Monday, November 24, 2014
A recently released study based on a federal survey says 49 million Americans are "food insecure." In some 324 counties, one in five residents. That means going hungry, eating less than is needed, or eating nutritionally inadequate meals due to financial constraints. In other words, 49 million Americans are undernourished, malnourished, or simply hungry. (USA Today, April 20, 2014, 5B)
We hear about hunger in America every year at this time. And for a few brief days--sometimes weeks--we do fairly well at applying band aids to the problem. We hold Thanksgiving dinners for the poor. We take up food collections for soup kitchens and food pantries. We pack up Thanksgiving baskets for needy families. And that is all well and good. Very good. But let's not fool ourselves. It doesn't solve the problem. These are all wonderful acts of charity--but they are not really acts of justice. Justice works to resolve the underlying inequities. And while a basket of goodies or a hot meal in the church basement may fill a belly for a day, it doesn't begin to resolve the ongoing issue of hunger in America.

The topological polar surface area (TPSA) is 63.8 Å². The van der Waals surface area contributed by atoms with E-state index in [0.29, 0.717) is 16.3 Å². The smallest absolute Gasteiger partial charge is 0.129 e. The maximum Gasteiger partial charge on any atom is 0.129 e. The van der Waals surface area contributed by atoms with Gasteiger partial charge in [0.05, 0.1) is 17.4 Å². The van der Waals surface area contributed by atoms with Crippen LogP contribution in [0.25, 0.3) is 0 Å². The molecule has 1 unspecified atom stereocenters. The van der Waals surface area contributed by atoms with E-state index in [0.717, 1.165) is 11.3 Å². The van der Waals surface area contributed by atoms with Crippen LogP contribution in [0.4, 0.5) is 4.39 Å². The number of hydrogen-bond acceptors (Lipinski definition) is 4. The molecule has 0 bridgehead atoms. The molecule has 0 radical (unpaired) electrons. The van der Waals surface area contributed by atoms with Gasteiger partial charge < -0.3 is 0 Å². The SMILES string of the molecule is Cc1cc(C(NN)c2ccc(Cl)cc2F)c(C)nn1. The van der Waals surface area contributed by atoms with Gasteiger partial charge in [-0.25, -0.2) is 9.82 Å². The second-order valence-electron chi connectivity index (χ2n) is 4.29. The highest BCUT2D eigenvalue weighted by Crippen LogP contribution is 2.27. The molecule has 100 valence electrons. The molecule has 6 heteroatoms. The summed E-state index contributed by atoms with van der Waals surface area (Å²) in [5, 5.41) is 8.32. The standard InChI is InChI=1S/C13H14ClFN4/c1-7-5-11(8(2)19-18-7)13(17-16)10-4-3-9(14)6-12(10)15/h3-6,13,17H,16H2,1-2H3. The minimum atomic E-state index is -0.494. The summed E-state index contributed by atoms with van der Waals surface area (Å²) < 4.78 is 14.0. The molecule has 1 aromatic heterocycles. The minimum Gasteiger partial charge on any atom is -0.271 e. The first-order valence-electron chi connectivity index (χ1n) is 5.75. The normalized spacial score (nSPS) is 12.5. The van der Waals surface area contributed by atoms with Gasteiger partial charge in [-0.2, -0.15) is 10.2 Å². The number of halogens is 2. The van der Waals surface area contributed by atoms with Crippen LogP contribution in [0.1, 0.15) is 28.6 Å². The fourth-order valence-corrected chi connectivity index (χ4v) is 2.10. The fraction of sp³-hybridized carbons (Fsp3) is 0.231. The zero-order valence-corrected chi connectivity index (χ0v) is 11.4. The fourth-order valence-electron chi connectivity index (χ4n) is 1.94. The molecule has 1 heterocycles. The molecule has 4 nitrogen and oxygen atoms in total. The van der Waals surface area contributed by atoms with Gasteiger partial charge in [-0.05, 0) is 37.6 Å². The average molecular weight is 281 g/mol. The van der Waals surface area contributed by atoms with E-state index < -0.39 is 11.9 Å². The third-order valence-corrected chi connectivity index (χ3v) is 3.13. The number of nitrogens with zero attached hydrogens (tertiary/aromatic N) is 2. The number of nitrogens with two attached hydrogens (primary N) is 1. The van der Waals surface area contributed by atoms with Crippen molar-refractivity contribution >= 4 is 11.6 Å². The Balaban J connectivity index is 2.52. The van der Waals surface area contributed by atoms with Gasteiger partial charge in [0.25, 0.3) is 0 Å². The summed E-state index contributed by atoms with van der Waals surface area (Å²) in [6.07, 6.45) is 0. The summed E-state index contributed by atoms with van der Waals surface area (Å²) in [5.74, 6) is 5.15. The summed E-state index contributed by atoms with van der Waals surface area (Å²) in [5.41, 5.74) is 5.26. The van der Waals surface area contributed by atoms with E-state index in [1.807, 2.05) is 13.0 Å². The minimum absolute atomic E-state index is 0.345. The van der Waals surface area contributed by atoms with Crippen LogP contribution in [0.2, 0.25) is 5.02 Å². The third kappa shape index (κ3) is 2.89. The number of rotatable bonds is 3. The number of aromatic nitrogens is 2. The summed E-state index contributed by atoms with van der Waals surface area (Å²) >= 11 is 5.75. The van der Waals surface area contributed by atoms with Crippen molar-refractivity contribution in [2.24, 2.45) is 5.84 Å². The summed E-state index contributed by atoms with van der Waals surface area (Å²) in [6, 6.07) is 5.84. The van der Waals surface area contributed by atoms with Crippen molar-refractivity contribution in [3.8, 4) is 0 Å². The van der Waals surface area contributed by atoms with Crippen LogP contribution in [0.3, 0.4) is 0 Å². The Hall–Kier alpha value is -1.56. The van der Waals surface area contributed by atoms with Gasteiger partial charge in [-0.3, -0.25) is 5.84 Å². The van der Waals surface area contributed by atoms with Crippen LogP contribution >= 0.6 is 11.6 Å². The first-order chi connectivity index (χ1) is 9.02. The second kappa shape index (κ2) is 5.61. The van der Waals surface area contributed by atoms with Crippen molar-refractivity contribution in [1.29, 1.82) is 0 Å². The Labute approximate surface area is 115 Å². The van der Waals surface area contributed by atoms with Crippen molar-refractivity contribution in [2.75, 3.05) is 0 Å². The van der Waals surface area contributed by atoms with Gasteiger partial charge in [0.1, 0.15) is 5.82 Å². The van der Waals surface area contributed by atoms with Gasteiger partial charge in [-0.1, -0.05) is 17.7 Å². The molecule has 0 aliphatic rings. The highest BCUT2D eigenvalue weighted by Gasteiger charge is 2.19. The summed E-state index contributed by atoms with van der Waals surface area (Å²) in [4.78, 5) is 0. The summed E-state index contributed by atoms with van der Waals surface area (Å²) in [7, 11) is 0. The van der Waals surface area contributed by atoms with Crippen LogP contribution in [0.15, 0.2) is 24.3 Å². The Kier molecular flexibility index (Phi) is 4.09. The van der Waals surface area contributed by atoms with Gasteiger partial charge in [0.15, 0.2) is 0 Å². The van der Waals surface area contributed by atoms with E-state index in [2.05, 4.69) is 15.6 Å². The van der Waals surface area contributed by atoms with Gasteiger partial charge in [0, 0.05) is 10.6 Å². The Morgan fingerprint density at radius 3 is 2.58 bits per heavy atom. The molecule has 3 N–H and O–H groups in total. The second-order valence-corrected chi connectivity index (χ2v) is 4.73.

Let's be honest. For those of us who think in theological terms, it is a societal sin. I don't like to throw around such words needlessly, but the fact that there are children (and adults) who don't have enough to eat, or the right things to eat, or anything to eat at all, is unconscionable. And the answer doesn't lie in opening more food pantries or soup kitchens. The answer lies in working towards full employment. The answer lies in addressing the minimum wage issue. The answer lies in making it easier for supermarkets and other purveyors of good food to open stores in the inner cities.
This Thanksgiving, as you and I sit at our tables laden with good food, let us recommit ourselves to working towards the goal of food security for all Americans.